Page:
Which social media platforms are the most socially responsible?

YouTube might have a head start, but IPG Mediabrands' audit shows that all platforms have something to work on.
social media

IPG Mediabrands has released its new Media Responsibility Audit, which is based on the 10 Media Responsibility Principles Mediabrands recently released to the public. The principles are geared toward protecting brands and the communities that a brand serves, weighing the impact of harmful content, and evaluating the policies of different platforms and their enforcement.

Led by Mediabrands’ performance agency, Reprise, a cross-functional team conducted a comprehensive assessment of the main social media platforms – Facebook, LinkedIn, Pinterest, Reddit, Snapchat, TikTok, twitch, Twitter, and YouTube – against each of the 10 principles. The audit was comprised of 250 questions in total and focused on establishing a benchmark on what a responsible platform looks like.

The first platform to top the list was YouTube. Mediabrands viewed the platform as having a “head start” on brand safety, since the platform underwent a high-profile initiative to increase social responsibility – and thus brand safety on the platform. Measures it took included changing the standards that allowed certain creators and videos to be monetized and staffing up so that videos are vetted not simply by AI mechanisms, but humans, for their appropriateness. While YouTube has evolved in the past three years, it took brand boycotts from GM Canada and PepsiCo.

Mediabrands’ audit comes amidst renewed concern about brand safety. This year, it’s mainly been Facebook under the microscope; the platform has been accused of not doing enough to moderate and police hateful content. It even resulted in a fairly significant boycott from Canadian and global brands including Lululemon, MEC and numerous financial institutions, although early results indicate that most have gone back to advertising on Facebook.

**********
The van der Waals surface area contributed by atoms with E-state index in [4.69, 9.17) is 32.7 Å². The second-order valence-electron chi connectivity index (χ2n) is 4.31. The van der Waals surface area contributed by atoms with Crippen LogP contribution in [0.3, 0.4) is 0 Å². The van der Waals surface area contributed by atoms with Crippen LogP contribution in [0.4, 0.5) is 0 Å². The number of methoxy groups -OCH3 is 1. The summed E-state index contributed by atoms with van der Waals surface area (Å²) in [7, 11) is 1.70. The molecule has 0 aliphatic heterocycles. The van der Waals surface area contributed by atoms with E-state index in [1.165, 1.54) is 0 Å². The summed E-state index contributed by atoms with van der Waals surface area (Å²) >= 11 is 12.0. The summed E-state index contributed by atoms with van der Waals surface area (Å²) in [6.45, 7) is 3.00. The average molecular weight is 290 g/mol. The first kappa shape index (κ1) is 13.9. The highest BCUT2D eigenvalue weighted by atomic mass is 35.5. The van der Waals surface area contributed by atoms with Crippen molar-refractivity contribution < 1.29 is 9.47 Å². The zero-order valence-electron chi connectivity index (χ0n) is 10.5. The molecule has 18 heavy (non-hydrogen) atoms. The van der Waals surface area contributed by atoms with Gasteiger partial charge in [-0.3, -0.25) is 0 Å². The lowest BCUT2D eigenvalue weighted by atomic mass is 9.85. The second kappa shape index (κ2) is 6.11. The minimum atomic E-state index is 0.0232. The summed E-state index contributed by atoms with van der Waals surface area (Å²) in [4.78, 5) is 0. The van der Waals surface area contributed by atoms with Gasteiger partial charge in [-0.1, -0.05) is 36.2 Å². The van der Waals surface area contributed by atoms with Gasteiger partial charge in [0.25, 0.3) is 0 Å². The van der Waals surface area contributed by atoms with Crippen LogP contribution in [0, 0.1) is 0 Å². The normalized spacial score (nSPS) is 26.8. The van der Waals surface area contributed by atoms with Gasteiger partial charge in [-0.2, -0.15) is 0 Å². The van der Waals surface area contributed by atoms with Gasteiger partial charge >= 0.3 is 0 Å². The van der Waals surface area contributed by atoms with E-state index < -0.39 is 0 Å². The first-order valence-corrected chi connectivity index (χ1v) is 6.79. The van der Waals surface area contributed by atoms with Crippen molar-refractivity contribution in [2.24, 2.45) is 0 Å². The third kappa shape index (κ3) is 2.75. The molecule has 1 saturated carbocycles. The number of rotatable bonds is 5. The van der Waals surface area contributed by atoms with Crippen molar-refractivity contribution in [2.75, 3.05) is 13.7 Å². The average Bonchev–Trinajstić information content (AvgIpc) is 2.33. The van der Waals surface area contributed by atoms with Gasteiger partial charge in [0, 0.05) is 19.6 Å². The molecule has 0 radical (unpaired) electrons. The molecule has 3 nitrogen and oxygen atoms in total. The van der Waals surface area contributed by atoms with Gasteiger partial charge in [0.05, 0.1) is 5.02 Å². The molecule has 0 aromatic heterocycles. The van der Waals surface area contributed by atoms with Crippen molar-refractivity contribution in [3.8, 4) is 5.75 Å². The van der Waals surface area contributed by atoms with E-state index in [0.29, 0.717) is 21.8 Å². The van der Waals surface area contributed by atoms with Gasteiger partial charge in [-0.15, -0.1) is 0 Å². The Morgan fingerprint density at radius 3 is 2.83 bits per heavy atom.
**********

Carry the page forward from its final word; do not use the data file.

But Matt Ramella, managing director, Reprise Canada, says these issues are part of a bigger picture.

“We took the view that the issues at hand are larger than just Facebook,” he tells MiC. Reprise involved nine different partners in the audit questionnaire.

“We examined not only policies and procedures, but also looked for evidence of consistent policy enforcement. To ensure platforms are walking the talk and standing by their policies, enforcement criterion was given higher weighting across the audit questionnaire. We identified both the average and best-in-class across each principle to establish a benchmark on what a responsible platform looks like.”

There are still some areas that, universally, platforms need to work on. Mediabrands’ findings include an urgent need for third-party verification, something only a few platforms have for protecting advertisers from adjacency to objectionable content and harmful categories.

There is also a lack of consistency across platforms when it comes to anti-discrimination and data privacy. Most platforms are challenged by combatting misinformation and the eradication of hate speech, since the definitions of what qualifies as hate speech is inconsistent.

YouTube might have come out on top for now, but the current ranking is not the final word – the audit will be conducted quarterly. This assessment provides an objective and factual scoring that can be tracked for improvement over time. The analysis will better inform clients on the state of social media responsibility across the entire ecosystem and helps brands understand how each platform aligns with their own CSR principles and values. Each advertiser will weigh risk differently and it’s important to align a brand’s “non-negotiables” with the decision to advertise on any one platform.

Ramella says the audit findings clearly show that platforms fall short by not backing up their promises with consistent policy enforcement. This is an area where marketers and advertisers can apply pressure to platforms by looking at prevalence. “Prevalence is the scale and frequency at which content that violates user policies and community guidelines is being shared and flagged on a platform. There’s an urgent need for platforms to adopt independent third-party auditing and tracking within this area versus having each of them grade their own policy enforcement.”